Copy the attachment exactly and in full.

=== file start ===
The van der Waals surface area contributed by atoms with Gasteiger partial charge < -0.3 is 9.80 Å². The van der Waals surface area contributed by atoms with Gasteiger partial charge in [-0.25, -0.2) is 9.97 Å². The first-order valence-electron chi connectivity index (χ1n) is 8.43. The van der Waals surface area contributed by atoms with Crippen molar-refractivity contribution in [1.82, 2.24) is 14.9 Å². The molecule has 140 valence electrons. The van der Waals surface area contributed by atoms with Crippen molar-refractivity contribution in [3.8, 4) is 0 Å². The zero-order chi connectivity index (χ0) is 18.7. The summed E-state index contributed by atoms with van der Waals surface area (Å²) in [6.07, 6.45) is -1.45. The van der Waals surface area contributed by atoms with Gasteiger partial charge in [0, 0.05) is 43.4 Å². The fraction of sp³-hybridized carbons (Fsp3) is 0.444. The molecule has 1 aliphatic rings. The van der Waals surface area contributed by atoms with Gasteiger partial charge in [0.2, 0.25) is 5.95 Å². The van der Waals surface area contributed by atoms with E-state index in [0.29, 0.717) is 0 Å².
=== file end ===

The van der Waals surface area contributed by atoms with Gasteiger partial charge < -0.3 is 9.80 Å². The van der Waals surface area contributed by atoms with Gasteiger partial charge in [-0.25, -0.2) is 9.97 Å². The first-order valence-electron chi connectivity index (χ1n) is 8.43. The van der Waals surface area contributed by atoms with Crippen molar-refractivity contribution in [1.82, 2.24) is 14.9 Å². The molecule has 140 valence electrons. The van der Waals surface area contributed by atoms with Crippen molar-refractivity contribution in [3.8, 4) is 0 Å². The zero-order chi connectivity index (χ0) is 18.7. The summed E-state index contributed by atoms with van der Waals surface area (Å²) in [6.07, 6.45) is -1.45. The van der Waals surface area contributed by atoms with Gasteiger partial charge in [0, 0.05) is 43.4 Å². The fraction of sp³-hybridized carbons (Fsp3) is 0.444. The molecule has 1 aliphatic rings. The van der Waals surface area contributed by atoms with Gasteiger partial charge in [0.2, 0.25) is 5.95 Å². The van der Waals surface area contributed by atoms with E-state index in [0.29, 0.717) is 0 Å².